Animal locomotion requires spatiotemporally coordinated contraction of muscles throughout the body. Here, we investigate how contractions of antagonistic groups of muscles are intersegmentally coordinated during bidirectional crawling of Drosophila larvae. We identify two pairs of higher-order premotor excitatory interneurons present in each abdominal neuromere that intersegmentally provide feedback to the adjacent neuromere during motor propagation. The two feedback neuron pairs are differentially active during either forward or backward locomotion but commonly target a group of premotor interneurons that together provide excitatory inputs to transverse muscles and inhibitory inputs to the antagonistic longitudinal muscles. Inhibition of either feedback neuron pair compromises contraction of transverse muscles in a direction-specific manner. Our results suggest that the intersegmental feedback neurons coordinate contraction of synergistic muscles by acting as delay circuits representing the phase lag between segments. The identified circuit architecture also shows how bidirectional motor networks could be economically embedded in the nervous system.
Axial locomotion, where muscle contractions propagate along a chain of body segments, is a prevalent mode of motor outputs in bilateral animals. This motor pattern includes crawling, swimming, and walking in vertebrates and invertebrates1,2,3,4. Axial propagation of motor activity is also observed in back muscles during human walking5. In general, axial locomotion possesses the following organizational properties. (1) Intersegmental coordination: for the entire body to produce coherent behavioral outputs, motor activities have to propagate along a chain of segments in a phase-coupled manner1,2,6. (2) Muscle synergy: to enable efficient recruitment of a large number of muscles in the body during axial or other types of movements, groups of muscles with similar functions are thought to be activated in a modular manner7,8,9. (3) Bidirectionality: while some animals move only in the forward direction, many animals including nematodes, lampreys, and tadpoles, also move in the backward direction by reversing the propagation of motor activity10,11,12,13,14.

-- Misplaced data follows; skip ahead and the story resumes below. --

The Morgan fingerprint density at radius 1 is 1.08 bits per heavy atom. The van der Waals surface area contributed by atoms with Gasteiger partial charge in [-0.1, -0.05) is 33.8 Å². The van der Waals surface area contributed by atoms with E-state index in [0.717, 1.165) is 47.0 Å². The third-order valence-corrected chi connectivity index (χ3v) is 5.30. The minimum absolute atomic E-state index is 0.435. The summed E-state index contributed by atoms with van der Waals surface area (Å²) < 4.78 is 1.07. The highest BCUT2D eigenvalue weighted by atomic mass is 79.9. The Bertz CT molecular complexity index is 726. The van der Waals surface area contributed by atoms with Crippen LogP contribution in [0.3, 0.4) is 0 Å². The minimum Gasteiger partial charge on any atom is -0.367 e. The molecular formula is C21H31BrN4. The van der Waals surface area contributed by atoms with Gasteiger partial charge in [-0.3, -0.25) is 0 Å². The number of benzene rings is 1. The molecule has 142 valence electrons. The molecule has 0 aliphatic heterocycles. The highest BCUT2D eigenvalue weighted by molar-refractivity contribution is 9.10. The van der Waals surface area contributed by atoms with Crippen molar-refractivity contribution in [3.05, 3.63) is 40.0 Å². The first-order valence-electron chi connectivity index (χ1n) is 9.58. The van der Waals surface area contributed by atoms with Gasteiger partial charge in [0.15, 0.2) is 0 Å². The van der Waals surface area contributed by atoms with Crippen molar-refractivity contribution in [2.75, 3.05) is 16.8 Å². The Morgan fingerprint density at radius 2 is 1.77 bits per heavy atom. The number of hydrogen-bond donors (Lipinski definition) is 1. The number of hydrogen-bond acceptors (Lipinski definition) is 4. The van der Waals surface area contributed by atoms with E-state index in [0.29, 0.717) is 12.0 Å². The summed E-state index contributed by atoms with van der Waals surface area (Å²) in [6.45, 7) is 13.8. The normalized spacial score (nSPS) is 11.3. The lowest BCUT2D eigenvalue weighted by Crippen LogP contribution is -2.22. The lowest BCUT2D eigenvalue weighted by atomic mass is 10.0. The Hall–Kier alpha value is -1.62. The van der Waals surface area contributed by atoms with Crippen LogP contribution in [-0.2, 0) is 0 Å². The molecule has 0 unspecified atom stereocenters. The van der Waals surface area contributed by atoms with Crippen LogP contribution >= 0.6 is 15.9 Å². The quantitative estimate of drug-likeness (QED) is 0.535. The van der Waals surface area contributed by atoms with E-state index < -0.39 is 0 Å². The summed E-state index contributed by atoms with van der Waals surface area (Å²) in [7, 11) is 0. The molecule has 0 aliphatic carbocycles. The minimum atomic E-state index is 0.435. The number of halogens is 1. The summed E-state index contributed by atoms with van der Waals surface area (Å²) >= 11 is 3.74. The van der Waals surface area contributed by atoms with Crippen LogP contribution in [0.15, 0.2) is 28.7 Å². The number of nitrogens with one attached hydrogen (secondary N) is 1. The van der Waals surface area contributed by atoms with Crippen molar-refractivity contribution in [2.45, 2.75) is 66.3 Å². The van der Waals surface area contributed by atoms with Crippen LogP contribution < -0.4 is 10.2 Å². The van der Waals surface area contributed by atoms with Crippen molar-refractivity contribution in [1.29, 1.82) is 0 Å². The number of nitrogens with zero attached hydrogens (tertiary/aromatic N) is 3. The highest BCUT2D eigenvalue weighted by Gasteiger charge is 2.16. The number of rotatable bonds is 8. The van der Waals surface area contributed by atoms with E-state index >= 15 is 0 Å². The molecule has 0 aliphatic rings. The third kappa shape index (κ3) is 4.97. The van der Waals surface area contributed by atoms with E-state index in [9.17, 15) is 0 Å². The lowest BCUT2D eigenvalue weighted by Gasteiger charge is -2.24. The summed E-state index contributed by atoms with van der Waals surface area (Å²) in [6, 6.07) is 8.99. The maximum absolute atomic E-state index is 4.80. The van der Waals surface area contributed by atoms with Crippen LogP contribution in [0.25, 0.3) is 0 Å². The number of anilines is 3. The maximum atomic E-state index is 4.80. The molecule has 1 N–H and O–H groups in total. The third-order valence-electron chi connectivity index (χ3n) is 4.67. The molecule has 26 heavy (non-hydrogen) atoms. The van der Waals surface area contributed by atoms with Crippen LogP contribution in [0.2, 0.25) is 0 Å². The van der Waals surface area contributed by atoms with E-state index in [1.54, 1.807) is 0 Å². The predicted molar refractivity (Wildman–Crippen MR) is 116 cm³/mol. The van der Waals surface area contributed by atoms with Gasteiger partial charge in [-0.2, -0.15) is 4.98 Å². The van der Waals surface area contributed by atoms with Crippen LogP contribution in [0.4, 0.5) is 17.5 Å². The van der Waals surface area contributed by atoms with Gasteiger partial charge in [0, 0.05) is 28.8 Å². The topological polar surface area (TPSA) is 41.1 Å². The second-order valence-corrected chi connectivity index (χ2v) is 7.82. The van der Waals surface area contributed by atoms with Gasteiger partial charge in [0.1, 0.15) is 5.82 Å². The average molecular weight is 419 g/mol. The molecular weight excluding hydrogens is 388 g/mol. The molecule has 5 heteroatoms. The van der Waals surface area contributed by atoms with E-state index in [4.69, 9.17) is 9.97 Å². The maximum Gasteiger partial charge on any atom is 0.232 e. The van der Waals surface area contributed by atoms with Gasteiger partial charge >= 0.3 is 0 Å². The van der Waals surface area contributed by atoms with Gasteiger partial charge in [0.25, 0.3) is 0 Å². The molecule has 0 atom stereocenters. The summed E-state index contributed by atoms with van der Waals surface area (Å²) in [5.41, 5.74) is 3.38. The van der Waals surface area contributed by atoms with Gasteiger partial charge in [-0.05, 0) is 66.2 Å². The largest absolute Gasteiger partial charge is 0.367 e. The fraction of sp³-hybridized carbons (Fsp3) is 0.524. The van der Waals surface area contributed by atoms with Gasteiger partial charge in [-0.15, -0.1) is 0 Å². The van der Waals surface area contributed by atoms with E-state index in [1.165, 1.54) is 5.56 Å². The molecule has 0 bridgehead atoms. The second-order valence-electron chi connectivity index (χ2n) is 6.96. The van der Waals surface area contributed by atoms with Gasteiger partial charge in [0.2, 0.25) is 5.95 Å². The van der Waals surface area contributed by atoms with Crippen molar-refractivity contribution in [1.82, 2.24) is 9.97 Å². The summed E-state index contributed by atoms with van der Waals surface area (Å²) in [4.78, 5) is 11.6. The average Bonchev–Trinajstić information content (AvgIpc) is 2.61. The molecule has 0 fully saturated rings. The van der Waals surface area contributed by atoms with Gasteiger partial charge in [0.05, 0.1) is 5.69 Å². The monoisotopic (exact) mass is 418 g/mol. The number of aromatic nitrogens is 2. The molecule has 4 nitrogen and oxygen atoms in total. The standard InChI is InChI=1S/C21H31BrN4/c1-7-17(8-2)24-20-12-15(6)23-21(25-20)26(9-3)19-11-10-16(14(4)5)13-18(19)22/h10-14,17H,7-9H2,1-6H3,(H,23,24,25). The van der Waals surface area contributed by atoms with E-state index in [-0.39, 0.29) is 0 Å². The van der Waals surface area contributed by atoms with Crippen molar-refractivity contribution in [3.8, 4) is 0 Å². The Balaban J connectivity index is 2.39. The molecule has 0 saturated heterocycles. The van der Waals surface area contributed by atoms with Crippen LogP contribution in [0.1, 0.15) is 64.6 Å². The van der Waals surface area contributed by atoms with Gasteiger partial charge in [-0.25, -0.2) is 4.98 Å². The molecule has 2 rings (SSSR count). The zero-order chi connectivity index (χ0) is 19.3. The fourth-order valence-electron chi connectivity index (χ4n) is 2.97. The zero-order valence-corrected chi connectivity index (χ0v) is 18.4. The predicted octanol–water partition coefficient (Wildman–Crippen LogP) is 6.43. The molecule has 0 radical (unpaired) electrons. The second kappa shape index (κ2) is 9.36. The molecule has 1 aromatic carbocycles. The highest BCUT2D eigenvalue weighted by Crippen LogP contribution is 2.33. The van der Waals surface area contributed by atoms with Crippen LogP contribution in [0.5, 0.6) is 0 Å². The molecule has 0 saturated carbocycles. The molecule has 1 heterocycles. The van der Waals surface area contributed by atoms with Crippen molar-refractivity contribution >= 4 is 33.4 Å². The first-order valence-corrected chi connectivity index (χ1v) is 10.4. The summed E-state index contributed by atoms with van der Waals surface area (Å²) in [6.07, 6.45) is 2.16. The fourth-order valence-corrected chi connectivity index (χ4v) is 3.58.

In spite of intensive studies on each of these regulations in crustacean, leech, lamprey, fish, tadpole, and salamander among others1,2,3,4,5,6, how these regulations are integrated to generate dynamic and orchestrated motor outputs during axial locomotion remains incompletely understood. Neuronal sub-circuits implementing each of these regulations likely converge in a larger circuit to generate a coherent sequence of axial movements. However, little is known about the mechanism of how the intersegmental propagation of motor activity is coupled to coordinated activation and inhibition of synergistic muscles in adjacent segments. Little is also known about the mechanism of how bidirectional sub-circuits generate flows of neural activity that recruit similar groups of muscles in opposite directions. Dedicated subnetworks including both interneurons and motor neurons (MNs) are known to actuate forward and backward locomotion in the unsegmented Caenorhabditis elegans13. However, such a circuit configuration would increase the number of component neurons and the complexity of the circuits.